Broome-Time Art Gallery features a wide variety of Kimberley Art, Traditional & Contemporary Indigenous Paintings & Artifacts, Wood & Boab Nut Carvings, Hand Crafted Didgeridoos, books & gifts.
At Broome-Time we work with many artists from the Kimberley Region of Western Australia & beyond. Throughout the year we also have artists in residence, working on exhibitions whilst staying at Broome-Time. This can be a terrific opportunity to purchase unique and beautiful artworks, but to also listen to the stories associated with the works, directly from the artist.
For further information on Artist in Residence, featured artists or exhibition dates & openings, please contact the manager at firstname.lastname@example.org
Featured Artists of Broome-Time Art Gallery
Paul Boon – Renowned didgeridoo player who performs for the Nomads Two Worlds Project & a very talented artist who works with and represents many talented Indigenous Artists. A long term, well known Broome resident, Paul previously owned and managed the very successful and iconic ‘Old Broome Lockup Gallery’ for many years.
Edwin Lee Mulligan – also known by his traditional name Warrda Lumbadij Bundajarrdi – Edwin was born in Yakanarra South-East of Fitzroy Crossing and now resides in Nookanbah a neighboring community. Grandson of world renowned artist Jimmy Pike, Edwin is a multiple Art prize/Award winner and amazing story teller who has worked with the Nomads Two Worlds Project and has held exhibitions in New York, Berlin & the Netherlands.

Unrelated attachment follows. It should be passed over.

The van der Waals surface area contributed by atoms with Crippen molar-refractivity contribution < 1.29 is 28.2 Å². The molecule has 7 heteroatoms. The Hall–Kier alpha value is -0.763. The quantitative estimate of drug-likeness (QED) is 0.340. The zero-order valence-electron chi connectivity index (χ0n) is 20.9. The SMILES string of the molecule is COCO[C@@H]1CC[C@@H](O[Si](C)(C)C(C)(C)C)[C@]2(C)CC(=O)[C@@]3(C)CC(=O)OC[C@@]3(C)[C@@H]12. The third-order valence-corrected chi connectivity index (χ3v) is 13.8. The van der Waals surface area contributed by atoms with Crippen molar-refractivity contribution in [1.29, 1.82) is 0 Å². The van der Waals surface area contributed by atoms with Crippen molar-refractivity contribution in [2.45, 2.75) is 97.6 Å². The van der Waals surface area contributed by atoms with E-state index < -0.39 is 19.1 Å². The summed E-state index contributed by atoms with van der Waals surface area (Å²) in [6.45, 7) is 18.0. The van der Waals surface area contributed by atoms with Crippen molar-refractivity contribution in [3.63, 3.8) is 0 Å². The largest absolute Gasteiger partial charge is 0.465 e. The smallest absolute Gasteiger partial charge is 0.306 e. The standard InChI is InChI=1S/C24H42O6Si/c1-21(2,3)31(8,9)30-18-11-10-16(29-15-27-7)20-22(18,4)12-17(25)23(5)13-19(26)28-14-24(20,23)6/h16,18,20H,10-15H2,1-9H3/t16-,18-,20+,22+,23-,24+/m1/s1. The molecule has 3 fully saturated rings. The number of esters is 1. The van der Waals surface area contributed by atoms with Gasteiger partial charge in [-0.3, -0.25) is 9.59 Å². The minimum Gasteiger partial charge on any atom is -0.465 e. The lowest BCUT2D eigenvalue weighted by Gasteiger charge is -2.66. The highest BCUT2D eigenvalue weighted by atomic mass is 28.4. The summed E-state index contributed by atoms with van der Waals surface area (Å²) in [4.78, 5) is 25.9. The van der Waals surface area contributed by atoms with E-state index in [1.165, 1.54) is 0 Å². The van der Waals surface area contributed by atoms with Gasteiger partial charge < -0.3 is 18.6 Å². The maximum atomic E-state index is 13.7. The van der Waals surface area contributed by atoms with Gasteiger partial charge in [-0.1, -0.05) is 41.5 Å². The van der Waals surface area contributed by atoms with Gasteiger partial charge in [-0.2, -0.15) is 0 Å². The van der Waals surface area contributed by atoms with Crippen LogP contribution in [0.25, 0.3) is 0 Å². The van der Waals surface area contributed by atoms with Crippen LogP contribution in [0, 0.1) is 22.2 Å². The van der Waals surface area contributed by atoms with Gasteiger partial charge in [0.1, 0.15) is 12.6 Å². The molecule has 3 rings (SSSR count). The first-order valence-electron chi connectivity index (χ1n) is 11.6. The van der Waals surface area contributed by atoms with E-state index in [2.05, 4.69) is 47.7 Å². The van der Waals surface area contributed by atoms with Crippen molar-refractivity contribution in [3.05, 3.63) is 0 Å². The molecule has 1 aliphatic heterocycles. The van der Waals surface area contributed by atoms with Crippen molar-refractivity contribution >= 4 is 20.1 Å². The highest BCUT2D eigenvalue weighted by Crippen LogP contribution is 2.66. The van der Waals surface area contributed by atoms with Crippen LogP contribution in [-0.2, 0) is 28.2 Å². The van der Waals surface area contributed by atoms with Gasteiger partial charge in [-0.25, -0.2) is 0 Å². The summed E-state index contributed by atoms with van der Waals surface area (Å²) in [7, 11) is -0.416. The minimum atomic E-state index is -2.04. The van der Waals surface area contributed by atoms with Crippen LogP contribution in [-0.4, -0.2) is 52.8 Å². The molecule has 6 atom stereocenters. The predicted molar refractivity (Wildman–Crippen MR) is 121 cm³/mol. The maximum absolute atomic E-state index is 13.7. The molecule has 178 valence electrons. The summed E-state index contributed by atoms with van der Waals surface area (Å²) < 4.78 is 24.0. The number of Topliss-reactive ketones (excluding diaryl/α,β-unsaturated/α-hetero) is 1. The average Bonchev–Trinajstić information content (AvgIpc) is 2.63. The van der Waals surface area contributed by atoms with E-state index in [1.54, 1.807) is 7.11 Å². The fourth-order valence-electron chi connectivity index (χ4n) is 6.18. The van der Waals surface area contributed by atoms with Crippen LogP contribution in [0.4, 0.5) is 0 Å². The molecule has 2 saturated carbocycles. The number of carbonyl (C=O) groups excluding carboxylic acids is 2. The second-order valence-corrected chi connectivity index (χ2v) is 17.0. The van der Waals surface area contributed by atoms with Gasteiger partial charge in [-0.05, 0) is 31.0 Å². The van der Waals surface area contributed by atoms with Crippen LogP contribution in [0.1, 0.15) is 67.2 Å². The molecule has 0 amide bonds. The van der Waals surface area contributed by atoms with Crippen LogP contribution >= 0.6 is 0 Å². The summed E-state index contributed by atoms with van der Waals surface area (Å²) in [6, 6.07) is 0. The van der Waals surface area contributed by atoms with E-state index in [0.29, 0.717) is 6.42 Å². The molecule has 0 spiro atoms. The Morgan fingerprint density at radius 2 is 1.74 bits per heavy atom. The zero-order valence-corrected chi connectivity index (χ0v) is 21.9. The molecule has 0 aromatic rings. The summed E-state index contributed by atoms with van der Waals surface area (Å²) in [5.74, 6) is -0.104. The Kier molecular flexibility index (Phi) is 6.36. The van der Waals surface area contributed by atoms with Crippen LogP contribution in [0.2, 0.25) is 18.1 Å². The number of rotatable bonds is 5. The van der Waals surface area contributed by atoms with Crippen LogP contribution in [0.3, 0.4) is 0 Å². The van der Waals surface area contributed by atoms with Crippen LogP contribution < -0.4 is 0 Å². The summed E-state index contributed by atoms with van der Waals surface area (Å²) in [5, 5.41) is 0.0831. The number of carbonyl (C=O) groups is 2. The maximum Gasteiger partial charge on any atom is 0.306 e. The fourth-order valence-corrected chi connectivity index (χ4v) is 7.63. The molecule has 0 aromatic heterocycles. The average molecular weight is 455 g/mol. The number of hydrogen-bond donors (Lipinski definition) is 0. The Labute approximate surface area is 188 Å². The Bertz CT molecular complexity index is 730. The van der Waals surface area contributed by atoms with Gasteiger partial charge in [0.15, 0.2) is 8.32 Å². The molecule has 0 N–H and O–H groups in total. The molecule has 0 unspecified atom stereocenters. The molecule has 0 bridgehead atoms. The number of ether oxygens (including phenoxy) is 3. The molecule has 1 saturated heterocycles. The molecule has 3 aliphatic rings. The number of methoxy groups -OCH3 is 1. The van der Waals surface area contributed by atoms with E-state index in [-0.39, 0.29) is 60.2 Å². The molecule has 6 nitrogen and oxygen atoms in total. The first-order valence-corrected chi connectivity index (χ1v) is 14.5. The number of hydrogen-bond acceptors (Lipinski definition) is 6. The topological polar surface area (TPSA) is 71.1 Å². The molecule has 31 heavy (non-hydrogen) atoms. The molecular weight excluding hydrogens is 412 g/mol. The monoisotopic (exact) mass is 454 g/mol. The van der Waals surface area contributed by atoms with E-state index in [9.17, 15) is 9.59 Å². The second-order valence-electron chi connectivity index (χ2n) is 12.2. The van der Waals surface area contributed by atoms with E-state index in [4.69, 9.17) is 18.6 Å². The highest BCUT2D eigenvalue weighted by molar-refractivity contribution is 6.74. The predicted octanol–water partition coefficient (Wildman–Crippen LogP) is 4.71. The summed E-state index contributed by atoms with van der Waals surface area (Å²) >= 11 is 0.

Regina Karadada – Also known as Gina, is a Wunambal artist from Kalumbaru in the far North Kimberley region and is well known for her beautiful traditional Wandjina & Guiorn Guiorn (Bradshaws) made famous by her family.
Lillian Karadada – Sister to Regina, Lillian is also a Wunambal artist from Kalumbaru in the far North Kimberley region. In the true style of Karadada Painting, Lillian is also well known for her paintings depicting the famous Wandjina & Giourn Guiorn (Bradshaws) images that have been painted on Kimberley caves for thousands of years.